Florida 6th-graders taught ‘people can have reproductive parts that don’t match who they are’
Sex education lessons at one Florida middle school called boys “people with a penis” and girls “people with a vulva,” while emphasizing progressive views of gender orientation and…
Sex education lessons at one Florida middle school called boys “people with a penis” and girls “people with a vulva,” while emphasizing progressive views of gender orientation and sexuality.
P.K. Yonge Developmental Research School, a University of Florida-funded K-12 school, administered several sex education lessons for 6th-grade students in May.
“Most people who have biological male reproductive parts are boys and most people who have biological female reproductive parts are girls, but sometimes people can have reproductive parts that don’t match who they are,” one lesson slide stated.
That statement was followed by slides with anatomical drawings of “people with a penis” and “people with a vulva.”
The school sent a letter of consent to families before the lessons were taught, allowing guardians to exclude their children from the “human growth and development instruction if it is in conflict with their conscience, moral, or religious beliefs.”
According to the letter, a lesson titled “Affection, Abstinence, & Understanding Love” informed students on LGBTQIA+ topics. The lesson says gender identity is the “personal conception of oneself as male, female, both, or neither.” Sexual orientation is defined as “a person’s identity in relation to the gender(s) (or lack of) to which they are sexually, or romantically, attracted.”
The lesson put gender and sexuality on a spectrum. The slides described four possible “gender identities,” defining “cisgender” and “transgender” as examples. Six possible “sexual orientations” such as “pansexual,” “bi-sexual,” and “aromantic” were also listed. The slides stressed significantly more “gender identities” and “sexual orientations” existed.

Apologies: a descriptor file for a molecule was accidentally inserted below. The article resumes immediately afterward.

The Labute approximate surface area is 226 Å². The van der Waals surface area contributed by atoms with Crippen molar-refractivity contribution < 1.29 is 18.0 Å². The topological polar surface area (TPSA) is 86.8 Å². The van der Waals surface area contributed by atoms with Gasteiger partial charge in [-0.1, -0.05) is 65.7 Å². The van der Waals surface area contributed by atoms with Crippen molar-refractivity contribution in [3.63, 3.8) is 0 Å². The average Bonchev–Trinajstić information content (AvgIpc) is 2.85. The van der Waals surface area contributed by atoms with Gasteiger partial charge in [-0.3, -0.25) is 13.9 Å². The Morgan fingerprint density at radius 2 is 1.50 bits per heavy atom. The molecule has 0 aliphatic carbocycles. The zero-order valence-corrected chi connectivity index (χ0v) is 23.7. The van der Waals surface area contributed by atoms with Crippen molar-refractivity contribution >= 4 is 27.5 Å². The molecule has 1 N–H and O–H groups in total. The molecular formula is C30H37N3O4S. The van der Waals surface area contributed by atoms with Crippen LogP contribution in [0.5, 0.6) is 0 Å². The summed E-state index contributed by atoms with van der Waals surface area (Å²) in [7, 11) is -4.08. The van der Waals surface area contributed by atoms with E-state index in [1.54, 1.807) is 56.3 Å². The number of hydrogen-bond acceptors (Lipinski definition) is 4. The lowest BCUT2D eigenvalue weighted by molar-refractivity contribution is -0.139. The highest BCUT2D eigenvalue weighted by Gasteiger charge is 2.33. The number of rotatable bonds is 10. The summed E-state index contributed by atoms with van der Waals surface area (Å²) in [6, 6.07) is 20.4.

Another lesson also encouraged the sixth-graders to pursue truth outside of faith-based organizations because they “may have biases based on their own beliefs and teachings that may limit the extent of the sexuality-related information.”
Director of outreach for Parents Defending Education Erika Sanzi blasted the lessons, citing a slide that said puberty causes children to “try different, sometimes risky things.”
“Since when is it acceptable to teach 11-year-olds that they may want to start trying risky sexual behaviors (risky is their word, not mine) but they should not use the words male and female and opt instead for person with a penis and person with a vulva?” Sanzi asked rhetorically in a statement to Fox News Digital.
“These lessons coupled with the sinister manipulation of language will have grave consequences. It must be called out and rejected.”